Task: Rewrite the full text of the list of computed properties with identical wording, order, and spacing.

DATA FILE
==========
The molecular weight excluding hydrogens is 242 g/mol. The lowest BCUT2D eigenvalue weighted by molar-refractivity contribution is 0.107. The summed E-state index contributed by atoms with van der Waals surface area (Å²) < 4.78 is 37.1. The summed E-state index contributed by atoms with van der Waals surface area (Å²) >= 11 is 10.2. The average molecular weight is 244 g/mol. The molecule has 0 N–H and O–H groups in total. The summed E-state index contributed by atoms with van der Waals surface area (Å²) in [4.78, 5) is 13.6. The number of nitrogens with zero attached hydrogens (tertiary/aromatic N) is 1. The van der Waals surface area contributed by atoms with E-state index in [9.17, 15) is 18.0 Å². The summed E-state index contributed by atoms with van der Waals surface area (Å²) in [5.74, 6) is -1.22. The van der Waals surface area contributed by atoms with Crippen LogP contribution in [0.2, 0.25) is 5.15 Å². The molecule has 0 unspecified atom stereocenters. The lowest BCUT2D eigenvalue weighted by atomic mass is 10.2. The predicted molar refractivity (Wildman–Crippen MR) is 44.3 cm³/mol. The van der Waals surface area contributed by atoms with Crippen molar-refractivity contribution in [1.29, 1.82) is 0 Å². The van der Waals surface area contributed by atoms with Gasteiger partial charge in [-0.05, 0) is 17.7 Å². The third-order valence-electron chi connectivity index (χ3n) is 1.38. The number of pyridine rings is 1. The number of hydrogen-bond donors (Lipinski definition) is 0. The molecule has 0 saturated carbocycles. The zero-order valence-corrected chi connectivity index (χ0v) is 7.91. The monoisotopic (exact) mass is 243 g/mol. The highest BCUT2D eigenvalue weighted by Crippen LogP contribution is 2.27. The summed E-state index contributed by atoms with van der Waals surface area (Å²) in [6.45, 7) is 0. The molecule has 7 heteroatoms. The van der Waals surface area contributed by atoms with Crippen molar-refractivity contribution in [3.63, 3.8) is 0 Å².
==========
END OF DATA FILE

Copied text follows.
The molecular weight excluding hydrogens is 242 g/mol. The lowest BCUT2D eigenvalue weighted by molar-refractivity contribution is 0.107. The summed E-state index contributed by atoms with van der Waals surface area (Å²) < 4.78 is 37.1. The summed E-state index contributed by atoms with van der Waals surface area (Å²) >= 11 is 10.2. The average molecular weight is 244 g/mol. The molecule has 0 N–H and O–H groups in total. The summed E-state index contributed by atoms with van der Waals surface area (Å²) in [4.78, 5) is 13.6. The number of nitrogens with zero attached hydrogens (tertiary/aromatic N) is 1. The van der Waals surface area contributed by atoms with E-state index in [9.17, 15) is 18.0 Å². The summed E-state index contributed by atoms with van der Waals surface area (Å²) in [5.74, 6) is -1.22. The van der Waals surface area contributed by atoms with Crippen LogP contribution in [0.2, 0.25) is 5.15 Å². The molecule has 0 unspecified atom stereocenters. The lowest BCUT2D eigenvalue weighted by atomic mass is 10.2. The predicted molar refractivity (Wildman–Crippen MR) is 44.3 cm³/mol. The van der Waals surface area contributed by atoms with Crippen molar-refractivity contribution in [1.29, 1.82) is 0 Å². The van der Waals surface area contributed by atoms with Gasteiger partial charge in [-0.05, 0) is 17.7 Å². The third-order valence-electron chi connectivity index (χ3n) is 1.38. The number of pyridine rings is 1. The number of hydrogen-bond donors (Lipinski definition) is 0. The molecule has 0 saturated carbocycles. The zero-order valence-corrected chi connectivity index (χ0v) is 7.91. The monoisotopic (exact) mass is 243 g/mol. The highest BCUT2D eigenvalue weighted by Crippen LogP contribution is 2.27. The summed E-state index contributed by atoms with van der Waals surface area (Å²) in [6.45, 7) is 0. The molecule has 7 heteroatoms. The van der Waals surface area contributed by atoms with Crippen molar-refractivity contribution in [3.63, 3.8) is 0 Å².